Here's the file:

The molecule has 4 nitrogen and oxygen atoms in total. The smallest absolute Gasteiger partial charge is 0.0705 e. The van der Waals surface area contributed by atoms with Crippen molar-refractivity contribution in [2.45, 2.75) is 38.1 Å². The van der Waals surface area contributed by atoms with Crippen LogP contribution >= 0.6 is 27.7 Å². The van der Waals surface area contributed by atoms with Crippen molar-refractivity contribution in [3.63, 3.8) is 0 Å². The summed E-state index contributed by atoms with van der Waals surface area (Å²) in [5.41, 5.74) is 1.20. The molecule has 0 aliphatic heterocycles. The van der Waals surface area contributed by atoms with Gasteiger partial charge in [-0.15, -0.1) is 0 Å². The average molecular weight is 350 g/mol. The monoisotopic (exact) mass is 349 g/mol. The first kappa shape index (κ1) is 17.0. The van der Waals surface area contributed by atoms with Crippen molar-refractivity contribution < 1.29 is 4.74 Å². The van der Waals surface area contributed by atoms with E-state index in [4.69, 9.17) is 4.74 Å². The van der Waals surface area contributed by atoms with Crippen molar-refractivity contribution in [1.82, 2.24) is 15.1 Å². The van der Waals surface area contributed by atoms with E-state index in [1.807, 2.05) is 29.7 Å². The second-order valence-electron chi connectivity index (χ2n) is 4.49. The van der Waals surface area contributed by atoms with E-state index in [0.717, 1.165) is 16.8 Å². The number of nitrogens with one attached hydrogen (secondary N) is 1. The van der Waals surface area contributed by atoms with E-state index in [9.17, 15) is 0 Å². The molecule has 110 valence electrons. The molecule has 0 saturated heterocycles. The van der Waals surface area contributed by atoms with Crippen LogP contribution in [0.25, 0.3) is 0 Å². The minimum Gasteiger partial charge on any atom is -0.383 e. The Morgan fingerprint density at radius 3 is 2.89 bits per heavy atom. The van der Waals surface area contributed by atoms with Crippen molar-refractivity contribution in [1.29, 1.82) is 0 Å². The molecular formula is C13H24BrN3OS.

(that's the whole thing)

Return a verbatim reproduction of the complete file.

The molecule has 4 nitrogen and oxygen atoms in total. The smallest absolute Gasteiger partial charge is 0.0705 e. The van der Waals surface area contributed by atoms with Crippen molar-refractivity contribution in [2.45, 2.75) is 38.1 Å². The van der Waals surface area contributed by atoms with Crippen LogP contribution >= 0.6 is 27.7 Å². The van der Waals surface area contributed by atoms with Crippen molar-refractivity contribution in [3.63, 3.8) is 0 Å². The summed E-state index contributed by atoms with van der Waals surface area (Å²) in [5.41, 5.74) is 1.20. The molecule has 0 aliphatic heterocycles. The van der Waals surface area contributed by atoms with Gasteiger partial charge in [-0.15, -0.1) is 0 Å². The average molecular weight is 350 g/mol. The monoisotopic (exact) mass is 349 g/mol. The first kappa shape index (κ1) is 17.0. The van der Waals surface area contributed by atoms with Crippen molar-refractivity contribution < 1.29 is 4.74 Å². The van der Waals surface area contributed by atoms with E-state index in [4.69, 9.17) is 4.74 Å². The van der Waals surface area contributed by atoms with Crippen molar-refractivity contribution in [1.82, 2.24) is 15.1 Å². The van der Waals surface area contributed by atoms with E-state index in [1.807, 2.05) is 29.7 Å². The second-order valence-electron chi connectivity index (χ2n) is 4.49. The van der Waals surface area contributed by atoms with E-state index in [0.717, 1.165) is 16.8 Å². The number of nitrogens with one attached hydrogen (secondary N) is 1. The van der Waals surface area contributed by atoms with E-state index in [9.17, 15) is 0 Å². The molecule has 110 valence electrons. The molecule has 0 saturated heterocycles. The van der Waals surface area contributed by atoms with Crippen LogP contribution in [0.25, 0.3) is 0 Å². The minimum Gasteiger partial charge on any atom is -0.383 e. The Morgan fingerprint density at radius 3 is 2.89 bits per heavy atom. The van der Waals surface area contributed by atoms with Crippen molar-refractivity contribution in [1.29, 1.82) is 0 Å². The molecular formula is C13H24BrN3OS.